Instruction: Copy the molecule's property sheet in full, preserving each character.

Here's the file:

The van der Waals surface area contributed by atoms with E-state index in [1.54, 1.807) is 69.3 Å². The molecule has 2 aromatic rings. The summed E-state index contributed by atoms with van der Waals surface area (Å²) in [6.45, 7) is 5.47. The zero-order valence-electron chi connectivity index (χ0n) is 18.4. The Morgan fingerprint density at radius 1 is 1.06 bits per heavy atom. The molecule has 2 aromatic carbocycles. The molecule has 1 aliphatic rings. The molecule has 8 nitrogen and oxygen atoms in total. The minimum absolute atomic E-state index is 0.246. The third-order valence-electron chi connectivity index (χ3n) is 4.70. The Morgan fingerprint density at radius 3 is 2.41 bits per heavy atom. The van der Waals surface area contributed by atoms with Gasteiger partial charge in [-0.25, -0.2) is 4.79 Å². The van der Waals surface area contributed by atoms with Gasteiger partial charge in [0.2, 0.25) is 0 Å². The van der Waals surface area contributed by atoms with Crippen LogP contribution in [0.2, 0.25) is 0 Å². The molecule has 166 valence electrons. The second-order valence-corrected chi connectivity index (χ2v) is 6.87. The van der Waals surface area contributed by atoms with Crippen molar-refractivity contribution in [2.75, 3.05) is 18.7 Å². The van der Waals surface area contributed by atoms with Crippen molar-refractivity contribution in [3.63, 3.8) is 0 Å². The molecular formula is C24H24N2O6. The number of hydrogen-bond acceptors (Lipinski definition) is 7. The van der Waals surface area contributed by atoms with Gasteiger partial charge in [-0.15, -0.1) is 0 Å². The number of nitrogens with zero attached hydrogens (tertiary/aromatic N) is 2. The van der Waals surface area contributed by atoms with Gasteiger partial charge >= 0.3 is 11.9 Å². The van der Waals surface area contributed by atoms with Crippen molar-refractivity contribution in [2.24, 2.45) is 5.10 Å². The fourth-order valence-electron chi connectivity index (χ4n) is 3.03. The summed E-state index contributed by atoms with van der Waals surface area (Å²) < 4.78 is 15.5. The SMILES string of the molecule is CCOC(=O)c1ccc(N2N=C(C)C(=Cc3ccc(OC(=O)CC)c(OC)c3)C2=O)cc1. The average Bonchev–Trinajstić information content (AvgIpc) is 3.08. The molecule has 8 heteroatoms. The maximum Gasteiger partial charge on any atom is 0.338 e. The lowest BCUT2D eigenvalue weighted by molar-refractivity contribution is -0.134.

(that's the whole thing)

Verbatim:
The van der Waals surface area contributed by atoms with E-state index in [1.54, 1.807) is 69.3 Å². The molecule has 2 aromatic rings. The summed E-state index contributed by atoms with van der Waals surface area (Å²) in [6.45, 7) is 5.47. The zero-order valence-electron chi connectivity index (χ0n) is 18.4. The Morgan fingerprint density at radius 1 is 1.06 bits per heavy atom. The molecule has 2 aromatic carbocycles. The molecule has 1 aliphatic rings. The molecule has 8 nitrogen and oxygen atoms in total. The minimum absolute atomic E-state index is 0.246. The third-order valence-electron chi connectivity index (χ3n) is 4.70. The Morgan fingerprint density at radius 3 is 2.41 bits per heavy atom. The van der Waals surface area contributed by atoms with Gasteiger partial charge in [-0.25, -0.2) is 4.79 Å². The van der Waals surface area contributed by atoms with Gasteiger partial charge in [0.2, 0.25) is 0 Å². The van der Waals surface area contributed by atoms with Crippen LogP contribution in [0.2, 0.25) is 0 Å². The molecule has 166 valence electrons. The second-order valence-corrected chi connectivity index (χ2v) is 6.87. The van der Waals surface area contributed by atoms with Crippen molar-refractivity contribution in [2.75, 3.05) is 18.7 Å². The van der Waals surface area contributed by atoms with Crippen molar-refractivity contribution in [3.63, 3.8) is 0 Å². The molecular formula is C24H24N2O6. The number of hydrogen-bond acceptors (Lipinski definition) is 7. The van der Waals surface area contributed by atoms with Gasteiger partial charge in [-0.15, -0.1) is 0 Å². The number of nitrogens with zero attached hydrogens (tertiary/aromatic N) is 2. The van der Waals surface area contributed by atoms with Gasteiger partial charge >= 0.3 is 11.9 Å². The van der Waals surface area contributed by atoms with Crippen molar-refractivity contribution in [2.24, 2.45) is 5.10 Å². The fourth-order valence-electron chi connectivity index (χ4n) is 3.03. The summed E-state index contributed by atoms with van der Waals surface area (Å²) < 4.78 is 15.5. The SMILES string of the molecule is CCOC(=O)c1ccc(N2N=C(C)C(=Cc3ccc(OC(=O)CC)c(OC)c3)C2=O)cc1. The average Bonchev–Trinajstić information content (AvgIpc) is 3.08. The molecule has 8 heteroatoms. The maximum Gasteiger partial charge on any atom is 0.338 e. The lowest BCUT2D eigenvalue weighted by molar-refractivity contribution is -0.134.